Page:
Dealers consider margin compression the biggest threat in auto retail, said Sandy Schwartz, president of Cox Automotive.
The used-vehicle department is where many dealers feel margin compression the most, he said. Dealers depend on used-vehicle profits to offset thinner new-vehicle margins, but now used-vehicle margins are under pressure, too, Schwartz said.
"We always recognized the used-car department as a last bastion" of profitability, but that's no longer a safe assumption, he said Friday at the Cox Automotive press conference.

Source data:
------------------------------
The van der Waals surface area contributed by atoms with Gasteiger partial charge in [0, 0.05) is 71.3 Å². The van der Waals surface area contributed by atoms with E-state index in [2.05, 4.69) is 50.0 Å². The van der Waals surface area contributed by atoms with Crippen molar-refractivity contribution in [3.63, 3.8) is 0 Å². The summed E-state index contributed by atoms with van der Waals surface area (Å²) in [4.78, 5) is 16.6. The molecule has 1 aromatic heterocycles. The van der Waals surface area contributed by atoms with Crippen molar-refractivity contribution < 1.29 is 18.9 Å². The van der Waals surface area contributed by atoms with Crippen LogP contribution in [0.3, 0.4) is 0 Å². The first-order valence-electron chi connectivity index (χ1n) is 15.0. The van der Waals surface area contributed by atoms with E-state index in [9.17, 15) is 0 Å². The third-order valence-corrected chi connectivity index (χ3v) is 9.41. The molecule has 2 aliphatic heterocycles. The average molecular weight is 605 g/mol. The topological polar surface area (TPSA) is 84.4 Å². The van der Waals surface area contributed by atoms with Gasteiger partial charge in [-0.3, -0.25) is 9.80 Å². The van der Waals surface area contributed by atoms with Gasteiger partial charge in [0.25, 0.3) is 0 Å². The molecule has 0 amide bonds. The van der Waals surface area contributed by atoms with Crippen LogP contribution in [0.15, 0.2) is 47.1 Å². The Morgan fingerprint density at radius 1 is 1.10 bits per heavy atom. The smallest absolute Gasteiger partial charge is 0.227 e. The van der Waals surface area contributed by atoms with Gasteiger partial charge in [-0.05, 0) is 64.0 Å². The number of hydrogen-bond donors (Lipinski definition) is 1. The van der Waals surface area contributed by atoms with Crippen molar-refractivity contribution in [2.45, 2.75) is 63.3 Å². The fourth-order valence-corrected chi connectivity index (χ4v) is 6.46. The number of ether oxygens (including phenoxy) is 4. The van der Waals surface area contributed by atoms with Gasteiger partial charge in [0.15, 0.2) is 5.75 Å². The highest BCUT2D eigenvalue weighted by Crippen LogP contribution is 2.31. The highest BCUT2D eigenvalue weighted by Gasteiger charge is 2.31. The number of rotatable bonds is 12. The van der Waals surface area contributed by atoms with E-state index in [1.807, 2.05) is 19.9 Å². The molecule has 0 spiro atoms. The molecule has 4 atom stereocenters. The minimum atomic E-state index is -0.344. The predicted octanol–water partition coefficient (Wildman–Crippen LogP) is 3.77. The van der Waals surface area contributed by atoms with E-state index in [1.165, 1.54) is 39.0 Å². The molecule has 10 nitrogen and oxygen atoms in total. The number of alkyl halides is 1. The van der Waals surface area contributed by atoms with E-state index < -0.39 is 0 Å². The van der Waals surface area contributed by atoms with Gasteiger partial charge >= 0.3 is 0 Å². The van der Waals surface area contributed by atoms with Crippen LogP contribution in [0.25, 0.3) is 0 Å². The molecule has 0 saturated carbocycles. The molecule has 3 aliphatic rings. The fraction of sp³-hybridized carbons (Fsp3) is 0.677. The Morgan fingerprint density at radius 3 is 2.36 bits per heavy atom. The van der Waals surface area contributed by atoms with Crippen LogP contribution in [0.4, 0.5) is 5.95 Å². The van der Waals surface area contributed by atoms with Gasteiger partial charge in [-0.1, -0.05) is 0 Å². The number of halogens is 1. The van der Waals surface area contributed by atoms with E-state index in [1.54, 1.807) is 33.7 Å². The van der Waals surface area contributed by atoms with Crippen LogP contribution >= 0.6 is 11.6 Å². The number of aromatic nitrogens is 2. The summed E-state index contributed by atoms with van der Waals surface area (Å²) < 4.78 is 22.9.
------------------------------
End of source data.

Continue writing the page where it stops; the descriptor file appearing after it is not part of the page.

For the average U.S. dealership in 2017, used-vehicle department gross profit represented 11.7 percent of selling price, down from 12.1 percent in 2016 and 12.6 percent in 2015, according to NADA Data 2017, the annual financial profile of franchised new-vehicle dealerships in the United States.
The good news for dealers: Even if per-vehicle margins are compressed, used-vehicle demand should continue to be strong. Cox expects U.S. used-vehicle sales of 39.5 million units in 2018, up from 39.3 million last year, according to Cox Automotive's 2018 Used Car Market Report & Outlook, released Friday.
Jonathan Smoke, Cox Automotive chief economist, said a higher mix of used light trucks is coming on the market in 2018. Used-vehicle inventories were too car-heavy when light-truck share took off. Smoke said, "It used to be hard to find a used crossover. Therefore, price was at a premium."